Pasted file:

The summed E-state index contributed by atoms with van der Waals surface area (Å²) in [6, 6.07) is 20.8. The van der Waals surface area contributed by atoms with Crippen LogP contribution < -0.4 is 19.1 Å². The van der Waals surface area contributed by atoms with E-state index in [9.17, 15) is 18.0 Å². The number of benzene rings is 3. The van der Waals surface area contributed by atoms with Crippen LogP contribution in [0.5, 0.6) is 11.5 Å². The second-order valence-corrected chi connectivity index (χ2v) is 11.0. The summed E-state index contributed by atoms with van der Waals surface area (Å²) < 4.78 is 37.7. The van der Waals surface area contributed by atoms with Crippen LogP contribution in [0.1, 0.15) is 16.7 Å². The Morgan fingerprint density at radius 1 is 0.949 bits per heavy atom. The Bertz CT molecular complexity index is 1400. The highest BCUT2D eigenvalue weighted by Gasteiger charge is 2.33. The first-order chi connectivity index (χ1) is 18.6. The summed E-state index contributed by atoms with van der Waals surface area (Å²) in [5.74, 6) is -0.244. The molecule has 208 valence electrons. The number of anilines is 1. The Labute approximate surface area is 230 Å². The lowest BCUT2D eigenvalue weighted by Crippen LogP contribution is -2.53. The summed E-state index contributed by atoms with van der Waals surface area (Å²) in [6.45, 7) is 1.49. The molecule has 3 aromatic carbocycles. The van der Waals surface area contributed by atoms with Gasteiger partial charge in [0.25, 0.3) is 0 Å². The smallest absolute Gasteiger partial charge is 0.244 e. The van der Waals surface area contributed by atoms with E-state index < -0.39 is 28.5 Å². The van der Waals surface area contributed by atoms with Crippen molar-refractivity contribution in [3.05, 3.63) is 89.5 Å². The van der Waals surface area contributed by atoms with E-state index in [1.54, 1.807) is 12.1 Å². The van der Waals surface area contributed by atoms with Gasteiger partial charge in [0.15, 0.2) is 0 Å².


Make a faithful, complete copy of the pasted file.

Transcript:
The summed E-state index contributed by atoms with van der Waals surface area (Å²) in [6, 6.07) is 20.8. The van der Waals surface area contributed by atoms with Crippen LogP contribution < -0.4 is 19.1 Å². The van der Waals surface area contributed by atoms with E-state index in [9.17, 15) is 18.0 Å². The number of benzene rings is 3. The van der Waals surface area contributed by atoms with Crippen LogP contribution in [0.5, 0.6) is 11.5 Å². The second-order valence-corrected chi connectivity index (χ2v) is 11.0. The summed E-state index contributed by atoms with van der Waals surface area (Å²) < 4.78 is 37.7. The van der Waals surface area contributed by atoms with Crippen LogP contribution in [0.1, 0.15) is 16.7 Å². The Morgan fingerprint density at radius 1 is 0.949 bits per heavy atom. The Bertz CT molecular complexity index is 1400. The highest BCUT2D eigenvalue weighted by Gasteiger charge is 2.33. The first-order chi connectivity index (χ1) is 18.6. The summed E-state index contributed by atoms with van der Waals surface area (Å²) in [5.74, 6) is -0.244. The molecule has 208 valence electrons. The number of anilines is 1. The Labute approximate surface area is 230 Å². The lowest BCUT2D eigenvalue weighted by Crippen LogP contribution is -2.53. The summed E-state index contributed by atoms with van der Waals surface area (Å²) in [6.45, 7) is 1.49. The molecule has 3 aromatic carbocycles. The van der Waals surface area contributed by atoms with Gasteiger partial charge in [0.25, 0.3) is 0 Å². The smallest absolute Gasteiger partial charge is 0.244 e. The van der Waals surface area contributed by atoms with E-state index < -0.39 is 28.5 Å². The van der Waals surface area contributed by atoms with Crippen molar-refractivity contribution in [3.05, 3.63) is 89.5 Å². The van der Waals surface area contributed by atoms with E-state index in [1.54, 1.807) is 12.1 Å². The van der Waals surface area contributed by atoms with Gasteiger partial charge in [0.15, 0.2) is 0 Å².